New method to simulate the quantum optimization algorithm


Two physicists from Swiss Federal Institute of Technology Lausanne (EPFL) and Columbia University presented a new method to simulate the approximate quantum optimization algorithm using a conventional computer.

Image credit: Swiss Federal Institute of Technology Lausanne.

Rather than running the algorithm in an advanced quantum processor, the new method uses a classic machine learning algorithm that almost mirrors the behavior of quantum computers in the short term. The study was published in the journal npj Quantum information.

EPFL professor Giuseppe Carleo and MatijaMedvidović, a graduate student from Columbia University and the Flatiron Institute in New York, have discovered a method to process a complicated quantum computing algorithm on conventional computers rather than using quantum ones.

The particular “quantum software” that researchers consider is Quantum approximate optimization algorithm (QAOA) and is used to solve traditional optimization problems in mathematics. It is necessarily a way of choosing the best solution to a problem from a range of possible solutions.

There is a lot of interest in understanding what problems can be solved efficiently by a quantum computer, and QAOA is one of the more prominent candidates..

Giuseppe Carleo, Professor, Institute of Physics, Federal Polytechnic School of Lausanne.

Ultimately, QAOA’s goal is to help the popular “quantum acceleration,” the expected increase in processing speed that can be achieved using quantum computers rather than traditional ones.

The QAOA has several supporters, including Google, which is building its site on quantum technologies and computing in the coming years. In 2019, a 53-qubit quantum processor known as Sycamore was developed by researchers and used to perform a task that would likely take 10,000 years to complete on an advanced classical supercomputer. The Sycamore completed the task in just 200 seconds.

But the barrier of quantum acceleration is almost rigid and it is continually being reshaped by new research, also thanks to advances in the development of more efficient classical algorithms.

Giuseppe Carleo, Professor, Institute of Physics, Federal Polytechnic School of Lausanne.

Carleo and Medvidović answered an important open-ended question in their study: whether it is possible to run algorithms on current and short-term quantum computers that offer a notable advantage over traditional algorithms for tasks of practical interest. .

Carlo replied: “If we are to answer this question, we must first understand the limits of classical computing in the simulation of quantum systems.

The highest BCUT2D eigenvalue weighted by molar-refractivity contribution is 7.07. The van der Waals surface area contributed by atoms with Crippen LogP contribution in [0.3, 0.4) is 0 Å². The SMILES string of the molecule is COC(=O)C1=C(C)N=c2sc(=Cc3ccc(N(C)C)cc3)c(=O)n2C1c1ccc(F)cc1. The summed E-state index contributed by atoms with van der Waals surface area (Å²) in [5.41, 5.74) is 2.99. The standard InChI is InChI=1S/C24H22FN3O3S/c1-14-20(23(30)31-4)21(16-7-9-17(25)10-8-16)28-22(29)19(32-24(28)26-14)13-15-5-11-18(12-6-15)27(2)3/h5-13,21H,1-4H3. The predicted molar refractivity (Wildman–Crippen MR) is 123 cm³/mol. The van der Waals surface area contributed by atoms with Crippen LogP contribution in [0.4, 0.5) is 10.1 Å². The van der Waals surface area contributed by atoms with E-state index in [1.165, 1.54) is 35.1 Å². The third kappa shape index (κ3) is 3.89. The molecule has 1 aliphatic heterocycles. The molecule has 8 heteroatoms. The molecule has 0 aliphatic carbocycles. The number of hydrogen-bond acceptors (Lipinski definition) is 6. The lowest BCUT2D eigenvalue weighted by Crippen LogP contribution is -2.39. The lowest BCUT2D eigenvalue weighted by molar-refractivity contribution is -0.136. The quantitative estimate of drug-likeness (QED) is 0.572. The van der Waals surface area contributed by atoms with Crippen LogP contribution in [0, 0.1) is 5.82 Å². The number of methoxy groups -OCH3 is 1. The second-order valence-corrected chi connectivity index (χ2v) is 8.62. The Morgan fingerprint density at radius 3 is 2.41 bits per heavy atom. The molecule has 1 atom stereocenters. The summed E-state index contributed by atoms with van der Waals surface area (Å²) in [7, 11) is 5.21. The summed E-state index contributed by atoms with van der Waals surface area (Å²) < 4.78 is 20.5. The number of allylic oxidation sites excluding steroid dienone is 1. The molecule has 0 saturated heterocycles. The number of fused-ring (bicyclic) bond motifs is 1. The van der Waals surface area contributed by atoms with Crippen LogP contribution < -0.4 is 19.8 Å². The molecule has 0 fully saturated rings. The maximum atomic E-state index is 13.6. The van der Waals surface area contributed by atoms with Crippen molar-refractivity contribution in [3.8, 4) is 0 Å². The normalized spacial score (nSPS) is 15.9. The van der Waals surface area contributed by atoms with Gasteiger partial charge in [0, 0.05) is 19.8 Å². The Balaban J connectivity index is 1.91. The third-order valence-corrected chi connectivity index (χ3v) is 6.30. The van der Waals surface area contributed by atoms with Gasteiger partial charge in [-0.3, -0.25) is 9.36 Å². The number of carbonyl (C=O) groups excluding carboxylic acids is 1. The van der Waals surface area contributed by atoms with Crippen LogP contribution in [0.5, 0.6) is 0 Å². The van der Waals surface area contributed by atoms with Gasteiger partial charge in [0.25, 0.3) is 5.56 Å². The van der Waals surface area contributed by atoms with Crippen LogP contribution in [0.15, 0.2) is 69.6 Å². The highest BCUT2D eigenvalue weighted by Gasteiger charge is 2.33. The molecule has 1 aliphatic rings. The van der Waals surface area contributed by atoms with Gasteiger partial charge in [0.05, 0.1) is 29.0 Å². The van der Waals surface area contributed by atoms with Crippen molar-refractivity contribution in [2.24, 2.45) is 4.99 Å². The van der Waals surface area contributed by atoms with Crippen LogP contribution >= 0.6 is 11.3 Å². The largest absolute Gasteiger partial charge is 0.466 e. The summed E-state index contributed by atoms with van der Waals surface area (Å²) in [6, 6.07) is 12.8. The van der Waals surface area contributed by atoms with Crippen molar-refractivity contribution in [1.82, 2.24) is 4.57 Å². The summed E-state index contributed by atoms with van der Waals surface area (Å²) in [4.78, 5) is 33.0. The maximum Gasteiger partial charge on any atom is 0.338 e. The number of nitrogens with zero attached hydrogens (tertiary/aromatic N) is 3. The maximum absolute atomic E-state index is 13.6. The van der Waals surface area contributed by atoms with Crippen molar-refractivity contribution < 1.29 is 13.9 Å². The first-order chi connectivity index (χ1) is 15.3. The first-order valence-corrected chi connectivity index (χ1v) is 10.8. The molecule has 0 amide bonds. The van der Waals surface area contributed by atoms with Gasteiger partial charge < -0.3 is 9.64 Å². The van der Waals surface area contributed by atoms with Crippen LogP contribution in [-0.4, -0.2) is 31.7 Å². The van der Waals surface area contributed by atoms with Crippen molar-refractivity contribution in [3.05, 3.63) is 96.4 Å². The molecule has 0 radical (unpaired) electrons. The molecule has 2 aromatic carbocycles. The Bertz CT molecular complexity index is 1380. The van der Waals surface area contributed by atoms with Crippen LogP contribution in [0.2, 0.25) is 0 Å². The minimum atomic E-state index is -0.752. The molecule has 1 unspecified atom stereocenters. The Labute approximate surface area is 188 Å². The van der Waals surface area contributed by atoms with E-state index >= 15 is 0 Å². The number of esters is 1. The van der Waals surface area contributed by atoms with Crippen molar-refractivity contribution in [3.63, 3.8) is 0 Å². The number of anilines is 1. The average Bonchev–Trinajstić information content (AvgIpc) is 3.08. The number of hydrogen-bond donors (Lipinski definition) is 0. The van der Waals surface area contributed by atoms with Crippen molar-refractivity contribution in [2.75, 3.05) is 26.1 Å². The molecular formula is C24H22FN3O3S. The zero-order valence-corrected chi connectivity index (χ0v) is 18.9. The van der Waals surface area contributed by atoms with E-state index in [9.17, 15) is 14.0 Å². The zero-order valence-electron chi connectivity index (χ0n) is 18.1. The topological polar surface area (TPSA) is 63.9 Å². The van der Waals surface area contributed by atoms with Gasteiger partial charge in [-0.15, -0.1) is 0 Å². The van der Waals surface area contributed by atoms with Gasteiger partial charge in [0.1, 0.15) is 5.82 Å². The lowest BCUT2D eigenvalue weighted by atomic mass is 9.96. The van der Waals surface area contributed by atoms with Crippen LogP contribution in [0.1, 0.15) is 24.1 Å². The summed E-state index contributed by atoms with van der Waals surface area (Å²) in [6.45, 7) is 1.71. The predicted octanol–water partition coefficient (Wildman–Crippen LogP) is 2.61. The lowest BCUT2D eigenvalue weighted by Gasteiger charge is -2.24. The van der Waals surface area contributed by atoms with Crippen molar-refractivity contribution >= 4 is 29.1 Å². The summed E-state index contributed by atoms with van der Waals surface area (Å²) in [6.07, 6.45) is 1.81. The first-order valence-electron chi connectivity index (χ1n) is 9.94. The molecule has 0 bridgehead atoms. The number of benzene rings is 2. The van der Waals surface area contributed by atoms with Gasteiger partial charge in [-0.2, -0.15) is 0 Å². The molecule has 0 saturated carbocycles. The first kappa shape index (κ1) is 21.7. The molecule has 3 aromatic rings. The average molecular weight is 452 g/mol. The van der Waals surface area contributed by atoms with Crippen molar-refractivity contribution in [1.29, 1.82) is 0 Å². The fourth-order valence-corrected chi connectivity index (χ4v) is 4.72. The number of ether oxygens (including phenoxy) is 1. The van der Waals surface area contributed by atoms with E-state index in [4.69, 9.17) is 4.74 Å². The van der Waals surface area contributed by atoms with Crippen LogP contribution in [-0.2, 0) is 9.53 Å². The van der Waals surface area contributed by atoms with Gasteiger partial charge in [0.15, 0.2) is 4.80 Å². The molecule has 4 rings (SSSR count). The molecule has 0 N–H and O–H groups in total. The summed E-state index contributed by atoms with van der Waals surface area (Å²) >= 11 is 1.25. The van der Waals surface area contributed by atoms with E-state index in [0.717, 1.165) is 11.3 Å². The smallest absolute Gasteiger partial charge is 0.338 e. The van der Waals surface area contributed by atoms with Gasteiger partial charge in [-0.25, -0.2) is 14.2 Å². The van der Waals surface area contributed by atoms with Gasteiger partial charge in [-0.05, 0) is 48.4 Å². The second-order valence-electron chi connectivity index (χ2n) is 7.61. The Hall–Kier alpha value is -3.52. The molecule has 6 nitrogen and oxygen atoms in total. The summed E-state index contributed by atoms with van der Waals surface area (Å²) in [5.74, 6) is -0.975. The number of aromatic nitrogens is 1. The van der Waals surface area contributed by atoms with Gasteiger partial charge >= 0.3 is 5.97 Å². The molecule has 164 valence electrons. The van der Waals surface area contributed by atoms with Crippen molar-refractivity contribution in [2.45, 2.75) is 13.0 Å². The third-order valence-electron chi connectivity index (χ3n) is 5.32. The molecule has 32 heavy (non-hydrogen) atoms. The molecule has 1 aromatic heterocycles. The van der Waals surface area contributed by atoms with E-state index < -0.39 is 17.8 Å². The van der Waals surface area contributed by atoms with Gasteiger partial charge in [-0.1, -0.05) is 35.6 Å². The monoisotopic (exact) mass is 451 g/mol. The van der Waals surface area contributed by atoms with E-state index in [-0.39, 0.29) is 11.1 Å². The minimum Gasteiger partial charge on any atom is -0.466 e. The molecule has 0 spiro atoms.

This is especially important because the current generation of quantum processors operate in a period where they make mistakes when running quantum “software” and therefore can only run algorithms of limited complication.

The researchers used traditional computers to design a technique that can almost simulate the behavior of a special class of algorithms called variational quantum algorithms. This method consists of identifying the lowest energy state, or “ground state”, of quantum algorithms. These should be a potential candidate for a “quantum advantage” in quantum computers in the near term.

The technique is based on the idea that sophisticated machine learning tools can also be used to understand and replicate the inner workings of the quantum computer.

An important tool for these simulations is Neural Network Quantum States, which are artificial networks developed by Carleo and Matthias Troyer in 2016. This system is currently used for the first time for the simulation of QAOA. The results are considered important for quantum computing and set a new benchmark for the further development of quantum hardware.

Our work shows that the QAOA you can run on current and short-term quantum computers can be simulated, with good precision, on a classic computer too.

Giuseppe Carleo, Professor, Institute of Physics, Federal Polytechnic School of Lausanne.

However, this does not mean that all useful quantum algorithms that can be executed on short-term quantum processors can be emulated in the conventional way. In fact, we hope that our approach will serve as a guide for designing new quantum algorithms that are both useful and difficult to simulate for classical computers., Carleo concluded.

Journal reference:

Medvidović, M & Carleo, G (2021) Classical variational simulation of the approximate quantum optimization algorithm. Quantum information npj.


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